All to play for at Rio Olympic Games

The new Queensferry Crossing over the Firth of Forth. Picture: Ian Rutherford

The new Queensferry Crossing over the Firth of Forth. Picture: Ian Rutherford

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Having dispute boards in place will help identify problems early and deliver infrastructure on time, writes Shona Frame

The pressure is on for the organisers of the 2016 Olympic and Paralympic Games being staged in Rio de Janeiro. With just over a year to go before the opening ceremony, construction has been delayed on a number of key facilities while others are just beginning. The rush to complete the projects within 12 months has potential to raise expenses and push the costs significantly beyond the £8.5 billion cost to the Brazilian economy.

While the organisers say they are confident they will complete everything on time, the building of these permanent structures represents only one aspect of the Olympics Games construction challenge. There is the often more complex provision of temporary facilities including bridges, scaffolding, portable buildings and arenas as well as temporary services such as water, electricity and air conditioning to manage. Putting in place these support facilities and services involves around 35 service agreements for each required project. To help ensure completion on time, the Games’ organisers have put in place a programme of disputes boards to ensure there will be no delays resulting from disputes. Dispute boards offer a sensible option as they are structured to identify potential problems early on and develop solutions to avoid disputes arising or escalating. Should a dispute arise in the midst of construction, the boards are there to resolve it while work progresses, a key element of risk mitigation and management for the Games.

Dispute boards members are usually appointed at the beginning of a project and stay in place throughout. They are typically made up of an independent panel of construction and/or legal professionals. They sometimes have a proactive role, visiting a site regularly and identifying and dealing with potential issues as they arise. Alternatively, they can be brought in as and when disputes arise to make recommendations or reach decisions, to a fast-track timetable.

Their key benefit is that they manage any contractual conflicts to deliver a quick resolution.

Dispute boards are not a new invention. They were first introduced in the United States and used on the boundary dam project in Washington in the 1960s in the form of a joint consulting board.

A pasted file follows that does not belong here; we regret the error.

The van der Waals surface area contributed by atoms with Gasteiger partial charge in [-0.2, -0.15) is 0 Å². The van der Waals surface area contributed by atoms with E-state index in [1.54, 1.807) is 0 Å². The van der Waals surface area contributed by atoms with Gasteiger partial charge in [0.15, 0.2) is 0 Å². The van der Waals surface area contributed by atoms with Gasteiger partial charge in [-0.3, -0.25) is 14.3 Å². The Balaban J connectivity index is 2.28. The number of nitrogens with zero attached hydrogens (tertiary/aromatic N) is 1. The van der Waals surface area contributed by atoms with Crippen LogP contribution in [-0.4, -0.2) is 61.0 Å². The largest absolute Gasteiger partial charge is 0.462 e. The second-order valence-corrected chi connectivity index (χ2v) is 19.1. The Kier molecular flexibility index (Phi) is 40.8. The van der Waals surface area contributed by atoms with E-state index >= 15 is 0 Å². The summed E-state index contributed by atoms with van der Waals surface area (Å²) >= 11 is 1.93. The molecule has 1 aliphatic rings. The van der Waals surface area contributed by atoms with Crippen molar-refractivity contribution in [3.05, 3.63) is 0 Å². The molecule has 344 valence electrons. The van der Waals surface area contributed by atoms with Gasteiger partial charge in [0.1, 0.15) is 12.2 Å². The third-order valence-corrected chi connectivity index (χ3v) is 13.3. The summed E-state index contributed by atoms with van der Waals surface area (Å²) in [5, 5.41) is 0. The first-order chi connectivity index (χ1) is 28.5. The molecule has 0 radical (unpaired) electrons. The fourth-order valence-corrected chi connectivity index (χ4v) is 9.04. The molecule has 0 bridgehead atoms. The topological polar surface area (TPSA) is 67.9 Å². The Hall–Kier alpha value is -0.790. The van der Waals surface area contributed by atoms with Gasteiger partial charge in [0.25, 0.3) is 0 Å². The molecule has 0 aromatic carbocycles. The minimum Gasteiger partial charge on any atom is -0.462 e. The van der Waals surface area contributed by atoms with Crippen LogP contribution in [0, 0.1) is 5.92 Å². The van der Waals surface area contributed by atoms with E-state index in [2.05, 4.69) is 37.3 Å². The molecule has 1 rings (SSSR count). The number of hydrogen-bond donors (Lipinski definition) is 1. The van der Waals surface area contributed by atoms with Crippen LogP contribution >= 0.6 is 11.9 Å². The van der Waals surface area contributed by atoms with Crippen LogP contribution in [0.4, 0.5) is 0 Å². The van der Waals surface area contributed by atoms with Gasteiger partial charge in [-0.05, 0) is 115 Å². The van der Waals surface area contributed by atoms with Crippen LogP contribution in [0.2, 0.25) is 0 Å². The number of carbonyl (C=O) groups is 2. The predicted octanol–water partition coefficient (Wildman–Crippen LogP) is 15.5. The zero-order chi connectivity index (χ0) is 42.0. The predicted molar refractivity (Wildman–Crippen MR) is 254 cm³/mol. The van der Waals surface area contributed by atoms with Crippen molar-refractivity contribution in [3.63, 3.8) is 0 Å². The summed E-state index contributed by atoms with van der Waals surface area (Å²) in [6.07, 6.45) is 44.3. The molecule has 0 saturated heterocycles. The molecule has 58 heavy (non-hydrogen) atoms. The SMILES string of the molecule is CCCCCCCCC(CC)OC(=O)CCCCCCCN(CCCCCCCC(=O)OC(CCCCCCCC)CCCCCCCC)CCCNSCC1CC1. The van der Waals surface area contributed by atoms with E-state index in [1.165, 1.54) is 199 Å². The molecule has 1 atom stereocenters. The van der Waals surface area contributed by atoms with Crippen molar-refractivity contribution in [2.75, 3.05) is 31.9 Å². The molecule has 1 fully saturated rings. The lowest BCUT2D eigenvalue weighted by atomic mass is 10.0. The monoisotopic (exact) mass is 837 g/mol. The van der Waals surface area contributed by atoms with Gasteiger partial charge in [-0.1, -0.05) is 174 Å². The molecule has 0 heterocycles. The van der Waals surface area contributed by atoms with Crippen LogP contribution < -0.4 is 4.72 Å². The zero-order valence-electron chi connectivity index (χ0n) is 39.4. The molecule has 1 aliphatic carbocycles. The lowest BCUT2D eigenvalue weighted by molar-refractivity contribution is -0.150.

Dispute boards were also used on the Big Dig Tunnel project in Boston, a $14 billion construction contract which took 14 years to build. The World Bank has now made the use of dispute boards mandatory since 1995 for projects with a budget of more than $50m (£8.9bn).

They’ve also been implemented in the UK for the Channel Tunnel and Docklands Light Railway projects.

Scotland’s new Forth Crossing has also put one in place. Indeed, the London Olympics organisers put in place a disputes board in the form of a 12-member adjudication panel and an eight member independent dispute avoidance board to ensure disputes did not impact the 2012 Games.

Despite their effectiveness, dispute boards have been slow to catch on. This is partly because projects need to be of sufficient scale to justify the costs of a standing board. However, for some of the major infrastructure or long-term framework projects planned in Scotland, it could be an option worth considering.

Here in the UK, another reason for their patchy use is that we have other options including the use of mediation in the event of disputes. We also have statutory adjudication, which can provide a fast track alternative to court or arbitration. Introduced in 1998 to move the industry away from its adversarial approach in its contracting practices, construction adjudication is a 28-day process designed to resolve disputes.

This was intended to be a quicker and cheaper option than the alternatives of court or arbitration which enabled work to progress and cash flow to be maintained while any contractual disputes are resolved. It has not always worked exactly as intended in practice but does remain the predominant forum for construction disputes.

Like these other options, the use of dispute boards demonstrates the international attempt being made to identify potential disputes on major building projects and manage them in a constructive rather than contentious manner. While the Rio de Janeiro Olympic Games organisers appear to have a mountain to climb between now and next August, it is hoped the creation of the Brazilian Dispute Boards will help ensure the successful delivery of the world’s greatest sporting event in 2016.

Shona Frame is a construction partner at law firm CMS, www.cms-cmck.com

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